Continue onwards through the peaceful reservoirs, dams and countryside of the Elan Valley and towards the coastal town of Llandudno in North Wales, your final stop. Here, you can have sunset strolls on the Victorian pier, or take glide up the Great Orme limestone headland, in a cable car for two.
3. Causeway Coastal Route, Northern Ireland – 200 miles
This iconic road trip is continually growing in popularity thanks to TV shows like Game of Thrones and Derry Girls showcasing Ireland’s landscapes and highlighting its history and heritage.
This dreamy drive is over 200 miles from Belfast to Derry and features lush countryside, historic castles, welcoming towns and coastal views.
Start your summer journey in lively Belfast and have a romantic stroll on fairy light-adorned Commercial Court before bagging a secluded booth at the elegant Café Parisien for dinner.
Head out of the city and drive towards the historic town Carrickfergus and visit one of the best-preserved Norman-style castles in Ireland, Carrickfergus Castle. This is the perfect spot for a romantic picnic or stroll along the defensive walls.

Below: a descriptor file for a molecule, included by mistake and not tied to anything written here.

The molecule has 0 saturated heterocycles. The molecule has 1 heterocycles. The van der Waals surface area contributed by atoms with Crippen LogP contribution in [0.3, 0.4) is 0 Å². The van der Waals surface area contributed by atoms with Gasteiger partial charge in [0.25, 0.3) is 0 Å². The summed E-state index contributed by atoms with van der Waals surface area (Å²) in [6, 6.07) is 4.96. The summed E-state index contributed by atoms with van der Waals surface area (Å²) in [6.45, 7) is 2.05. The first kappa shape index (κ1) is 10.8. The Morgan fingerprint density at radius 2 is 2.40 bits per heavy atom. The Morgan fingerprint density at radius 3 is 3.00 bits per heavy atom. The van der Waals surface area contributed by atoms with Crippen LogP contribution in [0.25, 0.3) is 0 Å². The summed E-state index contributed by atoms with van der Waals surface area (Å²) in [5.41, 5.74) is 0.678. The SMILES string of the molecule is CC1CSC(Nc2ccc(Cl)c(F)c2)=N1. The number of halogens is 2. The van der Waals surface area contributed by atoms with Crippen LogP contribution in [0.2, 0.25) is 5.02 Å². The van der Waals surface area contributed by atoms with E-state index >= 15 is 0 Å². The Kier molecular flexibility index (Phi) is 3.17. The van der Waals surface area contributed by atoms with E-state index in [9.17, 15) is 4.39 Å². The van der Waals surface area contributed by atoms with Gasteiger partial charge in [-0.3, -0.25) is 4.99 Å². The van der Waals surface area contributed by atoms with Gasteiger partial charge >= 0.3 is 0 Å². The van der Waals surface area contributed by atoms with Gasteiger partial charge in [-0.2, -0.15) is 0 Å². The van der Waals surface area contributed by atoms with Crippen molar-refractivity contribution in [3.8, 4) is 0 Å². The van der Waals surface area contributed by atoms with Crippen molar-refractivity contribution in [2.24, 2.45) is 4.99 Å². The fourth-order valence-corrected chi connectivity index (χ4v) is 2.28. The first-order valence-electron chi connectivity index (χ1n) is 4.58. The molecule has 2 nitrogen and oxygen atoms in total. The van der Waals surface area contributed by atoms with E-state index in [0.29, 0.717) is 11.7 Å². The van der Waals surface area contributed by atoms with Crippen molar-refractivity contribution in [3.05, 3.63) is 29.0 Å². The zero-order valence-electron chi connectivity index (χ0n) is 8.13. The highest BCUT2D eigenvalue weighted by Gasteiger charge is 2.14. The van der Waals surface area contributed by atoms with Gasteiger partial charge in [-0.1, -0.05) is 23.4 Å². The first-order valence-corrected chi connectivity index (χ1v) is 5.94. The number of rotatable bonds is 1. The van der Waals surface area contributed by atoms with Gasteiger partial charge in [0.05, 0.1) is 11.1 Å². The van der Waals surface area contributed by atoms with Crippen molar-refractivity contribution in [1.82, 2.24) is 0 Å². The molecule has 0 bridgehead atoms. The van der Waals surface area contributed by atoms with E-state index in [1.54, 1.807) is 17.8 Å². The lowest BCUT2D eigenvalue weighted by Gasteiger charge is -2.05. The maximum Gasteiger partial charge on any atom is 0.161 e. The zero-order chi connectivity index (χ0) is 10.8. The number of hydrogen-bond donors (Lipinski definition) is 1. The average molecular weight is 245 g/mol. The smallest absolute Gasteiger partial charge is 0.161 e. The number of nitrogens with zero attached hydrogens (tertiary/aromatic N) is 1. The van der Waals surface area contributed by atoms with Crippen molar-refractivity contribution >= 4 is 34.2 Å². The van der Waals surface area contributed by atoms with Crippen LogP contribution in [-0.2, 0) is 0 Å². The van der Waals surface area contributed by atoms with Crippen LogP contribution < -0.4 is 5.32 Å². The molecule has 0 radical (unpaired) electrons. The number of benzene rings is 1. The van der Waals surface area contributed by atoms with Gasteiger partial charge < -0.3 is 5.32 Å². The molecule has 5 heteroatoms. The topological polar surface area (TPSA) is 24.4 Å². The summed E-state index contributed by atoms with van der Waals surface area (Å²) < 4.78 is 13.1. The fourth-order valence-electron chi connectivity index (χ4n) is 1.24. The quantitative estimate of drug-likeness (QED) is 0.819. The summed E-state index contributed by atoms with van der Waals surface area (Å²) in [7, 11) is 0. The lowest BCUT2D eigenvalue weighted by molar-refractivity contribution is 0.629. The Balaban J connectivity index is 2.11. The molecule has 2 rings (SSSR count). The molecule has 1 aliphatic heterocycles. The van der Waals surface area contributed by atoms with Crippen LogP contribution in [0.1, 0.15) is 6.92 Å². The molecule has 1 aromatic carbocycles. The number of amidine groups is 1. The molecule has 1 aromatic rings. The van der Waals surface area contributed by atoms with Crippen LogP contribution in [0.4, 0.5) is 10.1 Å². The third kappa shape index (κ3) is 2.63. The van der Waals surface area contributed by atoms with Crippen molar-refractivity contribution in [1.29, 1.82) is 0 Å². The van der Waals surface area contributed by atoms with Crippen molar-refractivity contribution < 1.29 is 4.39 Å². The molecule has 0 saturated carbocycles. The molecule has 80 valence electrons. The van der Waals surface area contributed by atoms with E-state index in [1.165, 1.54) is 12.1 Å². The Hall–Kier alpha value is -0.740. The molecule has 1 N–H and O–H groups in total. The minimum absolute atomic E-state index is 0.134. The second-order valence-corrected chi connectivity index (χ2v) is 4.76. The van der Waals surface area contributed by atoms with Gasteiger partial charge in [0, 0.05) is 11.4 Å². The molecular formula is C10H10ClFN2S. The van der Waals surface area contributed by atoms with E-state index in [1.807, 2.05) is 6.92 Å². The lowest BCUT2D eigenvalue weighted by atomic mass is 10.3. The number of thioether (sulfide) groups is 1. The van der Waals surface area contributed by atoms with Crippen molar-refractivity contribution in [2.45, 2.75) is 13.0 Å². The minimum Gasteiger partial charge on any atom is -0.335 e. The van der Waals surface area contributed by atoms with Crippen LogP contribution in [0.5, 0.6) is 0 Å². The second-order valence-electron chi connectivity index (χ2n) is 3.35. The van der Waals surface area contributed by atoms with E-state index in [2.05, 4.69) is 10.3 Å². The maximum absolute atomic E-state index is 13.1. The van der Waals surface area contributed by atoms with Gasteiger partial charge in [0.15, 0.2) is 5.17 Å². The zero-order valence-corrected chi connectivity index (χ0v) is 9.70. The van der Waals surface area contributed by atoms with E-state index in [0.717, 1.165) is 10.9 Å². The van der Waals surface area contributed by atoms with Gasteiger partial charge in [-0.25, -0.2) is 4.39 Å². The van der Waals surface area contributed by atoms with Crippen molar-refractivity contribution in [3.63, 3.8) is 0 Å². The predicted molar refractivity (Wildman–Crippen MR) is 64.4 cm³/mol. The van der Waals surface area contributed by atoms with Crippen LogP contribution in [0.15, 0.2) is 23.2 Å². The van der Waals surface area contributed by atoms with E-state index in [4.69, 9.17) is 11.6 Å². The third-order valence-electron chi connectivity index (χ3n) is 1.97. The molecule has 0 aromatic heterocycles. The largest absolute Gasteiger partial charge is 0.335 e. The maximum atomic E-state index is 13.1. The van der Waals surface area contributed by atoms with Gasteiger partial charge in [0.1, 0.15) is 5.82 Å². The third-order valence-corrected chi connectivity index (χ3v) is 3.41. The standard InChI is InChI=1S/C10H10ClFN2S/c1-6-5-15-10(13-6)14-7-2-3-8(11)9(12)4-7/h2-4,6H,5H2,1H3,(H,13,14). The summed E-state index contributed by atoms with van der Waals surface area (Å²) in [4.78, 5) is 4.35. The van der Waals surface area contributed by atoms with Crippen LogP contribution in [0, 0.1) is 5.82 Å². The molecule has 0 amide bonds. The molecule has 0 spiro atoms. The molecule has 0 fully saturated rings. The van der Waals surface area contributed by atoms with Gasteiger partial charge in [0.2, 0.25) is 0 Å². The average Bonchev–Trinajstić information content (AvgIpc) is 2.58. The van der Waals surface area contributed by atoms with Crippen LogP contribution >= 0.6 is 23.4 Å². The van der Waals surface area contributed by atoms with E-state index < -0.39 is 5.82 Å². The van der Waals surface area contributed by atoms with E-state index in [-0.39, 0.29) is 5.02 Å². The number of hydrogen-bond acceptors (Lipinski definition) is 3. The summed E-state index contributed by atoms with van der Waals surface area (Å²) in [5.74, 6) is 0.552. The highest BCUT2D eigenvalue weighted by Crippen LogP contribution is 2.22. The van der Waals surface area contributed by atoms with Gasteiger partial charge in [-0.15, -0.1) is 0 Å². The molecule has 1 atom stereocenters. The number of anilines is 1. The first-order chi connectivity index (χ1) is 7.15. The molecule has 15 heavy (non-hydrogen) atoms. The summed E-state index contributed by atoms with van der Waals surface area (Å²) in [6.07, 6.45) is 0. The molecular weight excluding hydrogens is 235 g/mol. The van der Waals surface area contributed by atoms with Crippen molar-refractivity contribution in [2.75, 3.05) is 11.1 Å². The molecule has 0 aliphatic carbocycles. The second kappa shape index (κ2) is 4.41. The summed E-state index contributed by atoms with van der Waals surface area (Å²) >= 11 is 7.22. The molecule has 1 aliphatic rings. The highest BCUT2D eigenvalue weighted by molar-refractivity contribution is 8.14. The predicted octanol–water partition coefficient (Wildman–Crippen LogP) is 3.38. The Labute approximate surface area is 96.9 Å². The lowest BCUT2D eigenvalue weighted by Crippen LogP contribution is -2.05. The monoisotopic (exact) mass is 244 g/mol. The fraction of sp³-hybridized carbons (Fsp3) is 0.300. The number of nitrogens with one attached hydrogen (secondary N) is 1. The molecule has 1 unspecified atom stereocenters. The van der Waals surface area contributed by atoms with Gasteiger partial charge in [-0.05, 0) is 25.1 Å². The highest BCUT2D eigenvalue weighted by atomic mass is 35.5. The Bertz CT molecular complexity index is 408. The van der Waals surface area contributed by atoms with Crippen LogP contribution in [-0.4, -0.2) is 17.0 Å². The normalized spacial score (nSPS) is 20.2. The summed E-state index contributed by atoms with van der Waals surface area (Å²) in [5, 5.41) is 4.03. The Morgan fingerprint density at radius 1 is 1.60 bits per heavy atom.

Continue along the coastal route and take a slight detour to the famous Dark Hedges. This haunting, tree-lined road was the filming location of King’s Road in season 2 of Game of Thrones and is a huge draw for Thrones fans. It’s also a great place for fans to get a highly Instagrammable snap for your road trip memories.
If you can, try and reach Dunluce Castle at sunset to watch this ruined, medieval castle be bathed in golden sunlight, a truly romantic scene. Head onwards through coastal towns and seaside hotspots including Ballintoy, Port Rush and Portstewart, until you reach your final stop, Derry. The only completely walled city in Ireland and one of the finest in Europe.
4. The Atlantic Highway, Devon to Cornwall – 77 miles